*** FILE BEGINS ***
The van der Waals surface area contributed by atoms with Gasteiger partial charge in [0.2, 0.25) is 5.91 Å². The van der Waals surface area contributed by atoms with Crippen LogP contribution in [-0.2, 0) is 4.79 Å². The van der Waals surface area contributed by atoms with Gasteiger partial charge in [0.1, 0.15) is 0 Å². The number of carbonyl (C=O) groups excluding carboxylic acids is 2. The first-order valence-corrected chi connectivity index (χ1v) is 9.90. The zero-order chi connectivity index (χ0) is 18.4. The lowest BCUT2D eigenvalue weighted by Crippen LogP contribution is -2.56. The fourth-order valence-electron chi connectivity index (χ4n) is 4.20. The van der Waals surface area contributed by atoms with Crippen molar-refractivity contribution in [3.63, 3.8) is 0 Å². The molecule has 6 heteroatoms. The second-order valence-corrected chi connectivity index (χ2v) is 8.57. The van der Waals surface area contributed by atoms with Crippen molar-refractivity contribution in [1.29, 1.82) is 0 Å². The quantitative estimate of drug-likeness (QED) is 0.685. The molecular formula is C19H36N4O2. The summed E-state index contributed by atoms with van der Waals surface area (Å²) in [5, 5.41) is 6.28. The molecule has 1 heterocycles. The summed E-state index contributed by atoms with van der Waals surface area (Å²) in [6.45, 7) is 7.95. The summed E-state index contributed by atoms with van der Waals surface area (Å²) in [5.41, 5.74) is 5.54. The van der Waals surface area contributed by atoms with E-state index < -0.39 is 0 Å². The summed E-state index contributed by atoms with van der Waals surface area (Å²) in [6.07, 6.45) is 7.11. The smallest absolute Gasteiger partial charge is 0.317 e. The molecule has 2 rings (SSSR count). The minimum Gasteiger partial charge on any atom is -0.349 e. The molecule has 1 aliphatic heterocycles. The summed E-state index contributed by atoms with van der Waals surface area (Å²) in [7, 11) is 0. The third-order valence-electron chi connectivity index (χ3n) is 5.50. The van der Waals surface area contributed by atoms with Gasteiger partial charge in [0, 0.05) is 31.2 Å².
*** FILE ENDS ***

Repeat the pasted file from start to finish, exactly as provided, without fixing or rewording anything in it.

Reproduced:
The van der Waals surface area contributed by atoms with Gasteiger partial charge in [0.2, 0.25) is 5.91 Å². The van der Waals surface area contributed by atoms with Crippen LogP contribution in [-0.2, 0) is 4.79 Å². The van der Waals surface area contributed by atoms with Gasteiger partial charge in [0.1, 0.15) is 0 Å². The number of carbonyl (C=O) groups excluding carboxylic acids is 2. The first-order valence-corrected chi connectivity index (χ1v) is 9.90. The zero-order chi connectivity index (χ0) is 18.4. The lowest BCUT2D eigenvalue weighted by Crippen LogP contribution is -2.56. The fourth-order valence-electron chi connectivity index (χ4n) is 4.20. The van der Waals surface area contributed by atoms with Crippen molar-refractivity contribution in [3.63, 3.8) is 0 Å². The molecule has 6 heteroatoms. The second-order valence-corrected chi connectivity index (χ2v) is 8.57. The van der Waals surface area contributed by atoms with Crippen molar-refractivity contribution in [1.29, 1.82) is 0 Å². The quantitative estimate of drug-likeness (QED) is 0.685. The molecular formula is C19H36N4O2. The summed E-state index contributed by atoms with van der Waals surface area (Å²) in [5, 5.41) is 6.28. The molecule has 1 heterocycles. The summed E-state index contributed by atoms with van der Waals surface area (Å²) in [6.45, 7) is 7.95. The summed E-state index contributed by atoms with van der Waals surface area (Å²) in [5.41, 5.74) is 5.54. The van der Waals surface area contributed by atoms with E-state index < -0.39 is 0 Å². The summed E-state index contributed by atoms with van der Waals surface area (Å²) in [6.07, 6.45) is 7.11. The smallest absolute Gasteiger partial charge is 0.317 e. The molecule has 2 rings (SSSR count). The minimum Gasteiger partial charge on any atom is -0.349 e. The molecule has 1 aliphatic heterocycles. The summed E-state index contributed by atoms with van der Waals surface area (Å²) in [7, 11) is 0. The third-order valence-electron chi connectivity index (χ3n) is 5.50. The van der Waals surface area contributed by atoms with Gasteiger partial charge in [0, 0.05) is 31.2 Å².